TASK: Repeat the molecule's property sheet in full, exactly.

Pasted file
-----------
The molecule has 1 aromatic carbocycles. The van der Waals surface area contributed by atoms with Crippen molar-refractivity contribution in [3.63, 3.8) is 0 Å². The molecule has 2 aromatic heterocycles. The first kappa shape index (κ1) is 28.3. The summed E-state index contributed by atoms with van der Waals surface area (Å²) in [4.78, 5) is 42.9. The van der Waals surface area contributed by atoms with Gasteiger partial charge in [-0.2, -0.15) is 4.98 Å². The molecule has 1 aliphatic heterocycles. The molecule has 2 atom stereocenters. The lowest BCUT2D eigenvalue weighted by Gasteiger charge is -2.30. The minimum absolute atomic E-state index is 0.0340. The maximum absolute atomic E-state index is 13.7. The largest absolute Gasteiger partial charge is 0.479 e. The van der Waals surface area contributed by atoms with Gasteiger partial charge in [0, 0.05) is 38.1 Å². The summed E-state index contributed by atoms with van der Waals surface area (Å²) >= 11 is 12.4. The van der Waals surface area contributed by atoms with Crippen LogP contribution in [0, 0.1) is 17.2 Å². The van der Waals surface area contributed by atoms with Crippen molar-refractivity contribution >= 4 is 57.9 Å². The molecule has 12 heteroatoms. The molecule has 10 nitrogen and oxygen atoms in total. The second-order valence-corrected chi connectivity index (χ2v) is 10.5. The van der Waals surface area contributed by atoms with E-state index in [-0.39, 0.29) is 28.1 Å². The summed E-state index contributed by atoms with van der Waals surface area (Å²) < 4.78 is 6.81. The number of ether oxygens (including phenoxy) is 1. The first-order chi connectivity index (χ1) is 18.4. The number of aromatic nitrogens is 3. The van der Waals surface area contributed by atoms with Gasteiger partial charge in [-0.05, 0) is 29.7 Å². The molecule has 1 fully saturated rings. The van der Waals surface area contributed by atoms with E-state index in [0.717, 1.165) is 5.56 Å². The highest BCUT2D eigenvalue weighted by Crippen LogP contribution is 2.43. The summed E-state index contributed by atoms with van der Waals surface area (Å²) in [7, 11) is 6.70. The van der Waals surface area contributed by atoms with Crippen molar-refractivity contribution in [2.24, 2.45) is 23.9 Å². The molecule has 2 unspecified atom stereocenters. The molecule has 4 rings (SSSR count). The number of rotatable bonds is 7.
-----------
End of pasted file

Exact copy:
The molecule has 1 aromatic carbocycles. The van der Waals surface area contributed by atoms with Crippen molar-refractivity contribution in [3.63, 3.8) is 0 Å². The molecule has 2 aromatic heterocycles. The first kappa shape index (κ1) is 28.3. The summed E-state index contributed by atoms with van der Waals surface area (Å²) in [4.78, 5) is 42.9. The van der Waals surface area contributed by atoms with Gasteiger partial charge in [-0.2, -0.15) is 4.98 Å². The molecule has 1 aliphatic heterocycles. The molecule has 2 atom stereocenters. The lowest BCUT2D eigenvalue weighted by Gasteiger charge is -2.30. The minimum absolute atomic E-state index is 0.0340. The maximum absolute atomic E-state index is 13.7. The largest absolute Gasteiger partial charge is 0.479 e. The van der Waals surface area contributed by atoms with Gasteiger partial charge in [0, 0.05) is 38.1 Å². The summed E-state index contributed by atoms with van der Waals surface area (Å²) >= 11 is 12.4. The van der Waals surface area contributed by atoms with Crippen LogP contribution in [0, 0.1) is 17.2 Å². The van der Waals surface area contributed by atoms with Crippen molar-refractivity contribution >= 4 is 57.9 Å². The molecule has 12 heteroatoms. The molecule has 10 nitrogen and oxygen atoms in total. The second-order valence-corrected chi connectivity index (χ2v) is 10.5. The van der Waals surface area contributed by atoms with E-state index in [-0.39, 0.29) is 28.1 Å². The summed E-state index contributed by atoms with van der Waals surface area (Å²) < 4.78 is 6.81. The number of ether oxygens (including phenoxy) is 1. The first-order chi connectivity index (χ1) is 18.4. The number of aromatic nitrogens is 3. The van der Waals surface area contributed by atoms with Gasteiger partial charge in [-0.05, 0) is 29.7 Å². The molecule has 1 fully saturated rings. The van der Waals surface area contributed by atoms with E-state index in [0.717, 1.165) is 5.56 Å². The highest BCUT2D eigenvalue weighted by Crippen LogP contribution is 2.43. The summed E-state index contributed by atoms with van der Waals surface area (Å²) in [7, 11) is 6.70. The van der Waals surface area contributed by atoms with Crippen molar-refractivity contribution in [2.24, 2.45) is 23.9 Å². The molecule has 2 unspecified atom stereocenters. The molecule has 4 rings (SSSR count). The number of rotatable bonds is 7.